Some 20 years after the term ‘Africa rising’ began to enter the world’s consciousness, the continent still delivers a plentiful supply of extreme volatility and complexity, intimidating factors that seep into deals, projects and other legal engagements. It is not a benign environment for law firms. Continue reading “Africa focus: Africa first”
Morais Leitão’s Claudia Santos Cruz on recent legal developments and the future of the Angolan oil industry in the wake of the Covid-19 pandemic
For a brief period in 2009, Angola was Africa’s largest oil producer with production reaching two million barrels per day. Current production is around 1.37 million barrels per day. This reduction is generally attributed to a general reduction in production; low oil prices and more recently Covid-19 pandemic effects. Continue reading “Sponsored briefing: Angola – getting back in the game”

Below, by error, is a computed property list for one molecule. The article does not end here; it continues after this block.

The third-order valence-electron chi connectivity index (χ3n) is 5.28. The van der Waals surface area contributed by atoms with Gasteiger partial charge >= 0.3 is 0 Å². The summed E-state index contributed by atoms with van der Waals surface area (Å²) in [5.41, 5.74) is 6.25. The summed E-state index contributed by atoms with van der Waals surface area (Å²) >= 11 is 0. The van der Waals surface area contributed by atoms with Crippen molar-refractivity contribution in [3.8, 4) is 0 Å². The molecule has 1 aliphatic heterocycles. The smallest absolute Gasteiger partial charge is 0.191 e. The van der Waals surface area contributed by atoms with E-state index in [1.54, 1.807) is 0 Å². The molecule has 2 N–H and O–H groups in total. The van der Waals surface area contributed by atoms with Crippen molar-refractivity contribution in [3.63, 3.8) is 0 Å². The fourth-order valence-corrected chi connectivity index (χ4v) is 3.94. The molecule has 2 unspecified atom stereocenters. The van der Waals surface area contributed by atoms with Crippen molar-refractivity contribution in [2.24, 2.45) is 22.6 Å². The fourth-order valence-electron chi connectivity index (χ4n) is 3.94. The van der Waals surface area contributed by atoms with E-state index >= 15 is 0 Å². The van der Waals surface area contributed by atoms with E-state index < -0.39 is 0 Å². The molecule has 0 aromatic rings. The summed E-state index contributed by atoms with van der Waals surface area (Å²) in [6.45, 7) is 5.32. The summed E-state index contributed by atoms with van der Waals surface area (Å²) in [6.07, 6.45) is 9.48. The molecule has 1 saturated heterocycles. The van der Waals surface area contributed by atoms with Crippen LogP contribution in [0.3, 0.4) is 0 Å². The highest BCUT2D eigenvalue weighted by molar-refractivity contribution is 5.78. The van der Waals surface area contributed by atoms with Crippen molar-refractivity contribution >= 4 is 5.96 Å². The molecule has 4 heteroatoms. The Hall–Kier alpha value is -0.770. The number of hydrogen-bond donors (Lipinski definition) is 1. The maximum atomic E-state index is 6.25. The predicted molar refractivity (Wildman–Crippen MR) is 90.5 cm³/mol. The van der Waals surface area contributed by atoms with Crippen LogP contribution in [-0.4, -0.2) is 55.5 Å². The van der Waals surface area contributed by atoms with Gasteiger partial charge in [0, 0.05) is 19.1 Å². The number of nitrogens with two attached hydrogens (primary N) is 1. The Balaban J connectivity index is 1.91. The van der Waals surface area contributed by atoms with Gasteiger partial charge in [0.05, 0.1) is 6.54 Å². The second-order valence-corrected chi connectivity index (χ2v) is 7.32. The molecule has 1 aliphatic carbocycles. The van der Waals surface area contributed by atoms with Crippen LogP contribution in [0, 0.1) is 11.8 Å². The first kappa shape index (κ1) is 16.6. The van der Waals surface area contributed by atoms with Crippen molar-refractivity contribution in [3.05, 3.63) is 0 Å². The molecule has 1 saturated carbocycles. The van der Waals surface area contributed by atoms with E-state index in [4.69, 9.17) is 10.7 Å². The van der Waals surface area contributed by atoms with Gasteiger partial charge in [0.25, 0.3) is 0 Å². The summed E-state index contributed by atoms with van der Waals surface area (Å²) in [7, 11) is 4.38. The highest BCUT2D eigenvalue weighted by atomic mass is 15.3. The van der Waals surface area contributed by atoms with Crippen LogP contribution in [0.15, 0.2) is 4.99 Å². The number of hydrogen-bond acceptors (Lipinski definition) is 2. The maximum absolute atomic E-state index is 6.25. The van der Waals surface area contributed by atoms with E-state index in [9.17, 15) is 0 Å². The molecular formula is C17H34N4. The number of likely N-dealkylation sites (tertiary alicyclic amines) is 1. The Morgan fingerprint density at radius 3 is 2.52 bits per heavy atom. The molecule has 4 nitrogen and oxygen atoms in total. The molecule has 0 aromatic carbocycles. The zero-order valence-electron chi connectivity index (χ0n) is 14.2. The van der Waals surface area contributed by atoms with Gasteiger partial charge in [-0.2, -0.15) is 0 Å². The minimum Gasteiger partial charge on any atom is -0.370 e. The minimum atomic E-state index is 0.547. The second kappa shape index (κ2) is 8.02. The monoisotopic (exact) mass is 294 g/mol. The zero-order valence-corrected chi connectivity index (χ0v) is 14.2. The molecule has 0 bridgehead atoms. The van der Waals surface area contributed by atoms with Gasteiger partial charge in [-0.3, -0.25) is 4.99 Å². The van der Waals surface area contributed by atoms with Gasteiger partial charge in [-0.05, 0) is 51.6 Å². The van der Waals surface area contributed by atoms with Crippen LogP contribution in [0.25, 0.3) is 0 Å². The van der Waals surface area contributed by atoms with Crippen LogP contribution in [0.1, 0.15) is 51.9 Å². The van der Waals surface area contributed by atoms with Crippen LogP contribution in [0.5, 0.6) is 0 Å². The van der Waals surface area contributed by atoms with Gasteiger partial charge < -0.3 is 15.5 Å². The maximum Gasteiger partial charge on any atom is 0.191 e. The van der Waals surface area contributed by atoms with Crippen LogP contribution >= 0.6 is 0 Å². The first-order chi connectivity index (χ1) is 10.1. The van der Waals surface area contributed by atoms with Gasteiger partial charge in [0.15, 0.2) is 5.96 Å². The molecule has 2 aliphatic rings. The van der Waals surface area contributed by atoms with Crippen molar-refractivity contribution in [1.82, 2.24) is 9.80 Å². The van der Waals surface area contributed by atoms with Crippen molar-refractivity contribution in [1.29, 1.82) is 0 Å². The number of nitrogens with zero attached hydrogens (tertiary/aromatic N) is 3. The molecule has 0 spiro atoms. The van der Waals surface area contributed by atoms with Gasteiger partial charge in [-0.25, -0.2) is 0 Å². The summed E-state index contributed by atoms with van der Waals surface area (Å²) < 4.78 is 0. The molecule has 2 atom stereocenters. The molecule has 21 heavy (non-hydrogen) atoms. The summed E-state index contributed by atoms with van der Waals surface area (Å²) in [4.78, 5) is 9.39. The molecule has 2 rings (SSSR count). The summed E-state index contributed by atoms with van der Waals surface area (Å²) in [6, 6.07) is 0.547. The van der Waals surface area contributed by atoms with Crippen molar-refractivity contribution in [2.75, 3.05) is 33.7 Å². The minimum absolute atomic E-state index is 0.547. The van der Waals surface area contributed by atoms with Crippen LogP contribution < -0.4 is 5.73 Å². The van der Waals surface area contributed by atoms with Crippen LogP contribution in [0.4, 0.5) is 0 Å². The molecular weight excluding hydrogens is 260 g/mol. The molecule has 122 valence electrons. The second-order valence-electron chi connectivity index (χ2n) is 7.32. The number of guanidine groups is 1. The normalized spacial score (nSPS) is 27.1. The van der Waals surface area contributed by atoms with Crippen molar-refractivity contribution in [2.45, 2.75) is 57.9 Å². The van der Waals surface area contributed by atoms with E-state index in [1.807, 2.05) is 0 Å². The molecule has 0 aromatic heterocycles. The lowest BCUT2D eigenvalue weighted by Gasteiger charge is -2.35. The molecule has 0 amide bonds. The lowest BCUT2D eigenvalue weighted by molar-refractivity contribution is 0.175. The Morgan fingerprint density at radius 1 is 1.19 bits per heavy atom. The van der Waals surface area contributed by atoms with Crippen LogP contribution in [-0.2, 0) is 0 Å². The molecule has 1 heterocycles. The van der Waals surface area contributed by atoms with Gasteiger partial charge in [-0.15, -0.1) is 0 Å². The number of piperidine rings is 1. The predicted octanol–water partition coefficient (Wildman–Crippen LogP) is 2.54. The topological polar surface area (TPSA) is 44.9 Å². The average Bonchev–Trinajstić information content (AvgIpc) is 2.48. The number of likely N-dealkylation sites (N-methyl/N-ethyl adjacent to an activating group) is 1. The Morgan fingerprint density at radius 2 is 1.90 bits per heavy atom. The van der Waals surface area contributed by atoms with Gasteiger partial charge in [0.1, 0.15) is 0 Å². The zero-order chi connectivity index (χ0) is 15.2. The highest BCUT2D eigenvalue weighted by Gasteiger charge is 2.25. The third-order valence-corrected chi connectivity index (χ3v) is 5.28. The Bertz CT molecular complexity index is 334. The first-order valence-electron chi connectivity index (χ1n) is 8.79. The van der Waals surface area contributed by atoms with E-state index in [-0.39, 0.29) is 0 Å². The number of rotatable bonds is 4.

As Covid-19 continues to wreak havoc, many countries face both an economic and a health crisis. But for Turkey, the concept of crisis is nothing new: it has long been part of everyday life. The current malaise, which predates the pandemic, has its origins in the attempted coup of 2016 and the government’s authoritarian response: over 300 people were killed and 75,000 arrested, including 2,700 judges. Such coups d’état have punctuated Turkey’s historical narrative in every decade since the 1960s. More recently, there was the currency and debt crisis of 2018, which saw the credit rating agencies downgrade Turkey’s debt to junk status.